Exceptional Parents, what are some of your words of wisdom for dealing with your child’s end of year anxiety? Remember, for everyone the techniques may be slightly different and need to be tailored to your unique child. Also, don’t despair if they do not work right away. Any new system (behavior or reward) takes time to take effect and for the house to get used to doing things a certain way. Have patience, take care of you, give your child a chance to adjust and together you can both face the summer with optimism. Until next time.

Beaches, Waterparks and Picnics: Final Stay Cation Unwinding as A Family

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So this weekend we are planning the last of our family staycation trips as it is, well, the end of our family vacation. I have been working in between and Dad has been running errands, but for the most part, it has been family or Mommy/Daddy time with Michael.  The beach should be fun as it always is. We eat out in the sunshine, frolic in the water (ok it’s more of me chasing Michael down the beach or in the water and beach), and then we head home. This year he has his last soccer game and an awards and dinner party in the evening as well. It will be a long fun day to be sure and one I know we will all enjoy. We are also planning a trip to a local zoo and splash park as well as a family picnic in a beautiful area close to our home. Michael loves being outside in nature and enjoying the simple things. This gets easier as he gets older.

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What I love is how we can do more of these things now as a family that he is older and Dad and I worry less than we used to. We need to structure as much as we can and go over strategies so Michael does not get overwhelmed, but he understands what is expected, has a higher tolerance for staying somewhere longer than before, and is surprisingly easy with changes like moving an outing to a day when it is not raining. A couple of years ago there would have been meltdowns and screaming. Now, he is calm and handles it beautifully.

We are trying to get him involved in picking more active things to do as a family, sports, walking and it is paying off. Michael and I have gone for some long walks, bike rides, and Dad has taken him to a few parks. We are all slowly winding down to the end of the week when routine and structure will slowly be put back into place to our relief, and though Michael is complaining about school, it will help him as well.

Exceptional Parents, what plans do you have for the last weekend before back to school? Are your kids excited about school? Are you? As long as you have been discussing the transitions and preparing them as best you can, you will not go wrong. On the other hand, some kids will do better with a little less prep. It will mean less to worry about. You know your child. You know yourself. Trust in what works for your Exceptional Family. Until next time.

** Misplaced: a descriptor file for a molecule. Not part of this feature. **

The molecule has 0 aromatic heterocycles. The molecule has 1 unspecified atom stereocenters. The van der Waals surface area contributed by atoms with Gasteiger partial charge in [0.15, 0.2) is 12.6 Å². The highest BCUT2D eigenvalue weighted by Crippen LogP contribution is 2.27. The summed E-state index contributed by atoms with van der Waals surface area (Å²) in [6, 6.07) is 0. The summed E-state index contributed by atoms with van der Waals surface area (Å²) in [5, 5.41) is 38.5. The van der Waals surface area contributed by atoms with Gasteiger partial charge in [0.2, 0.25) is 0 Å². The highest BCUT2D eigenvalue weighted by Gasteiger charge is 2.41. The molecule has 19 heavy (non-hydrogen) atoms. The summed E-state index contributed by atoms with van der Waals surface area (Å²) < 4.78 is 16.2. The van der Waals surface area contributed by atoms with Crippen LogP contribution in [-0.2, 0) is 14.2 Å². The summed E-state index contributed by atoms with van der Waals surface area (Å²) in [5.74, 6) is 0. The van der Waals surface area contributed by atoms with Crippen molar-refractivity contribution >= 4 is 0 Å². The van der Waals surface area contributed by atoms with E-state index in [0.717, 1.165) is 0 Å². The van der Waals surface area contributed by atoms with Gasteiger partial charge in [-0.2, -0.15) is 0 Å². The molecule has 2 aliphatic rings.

Feeling stressed about fall and back to school? You are not alone. Download my FREE EBOOK on “5 WAYS TO MANAGE EXCEPTIONAL FAMILY ANXIETY” here: http://www.exceptionalparenting.site88.net. 

Annual BBQ’s and Exceptional Traditions

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I love traditions. I love the way they mark time, passages, and growth. I also love the way traditions bring family and friends together. Michael’s Dad and I started a tradition a long time ago with close friends where we all get together once a year at our house for a BBQ lunch or dinner. It has shifted back and forth, but now it is back to a dinner so friends of mine who have smaller children don’t have to worry about their kids missing their nap, and my other friends with older children and activity commitments can still make it. Still, the friends of mine who don’t have children also have the opportunity of squeezing our dinner into their busy schedules. As a result, we’ve pretty much had everybody make it every  year for the past eighteen years that we’ve been doing it. These are friends I grew up with. We knew each other as girls, then women, then husbands and now children are in the mix. It’s absolutely wonderful.

For Michael, he is also learning about how important friendships are, and about the building of traditions to keep friendships going and moving smoothly into changes that occur in life. These friends are his aunties and uncles so to speak, and he gets along well with their kids. It’s always a fun way for us to end our summer with this BBQ. Now that Michael is older, he actively helps us prepare by buying the food, and tidying up a bit. Alright, he cleans his room, but still it is a start. 🙂 I am so proud of how far he has come from being overwhelmed by people, to looking forward to a party, even though there are challenging moments for him.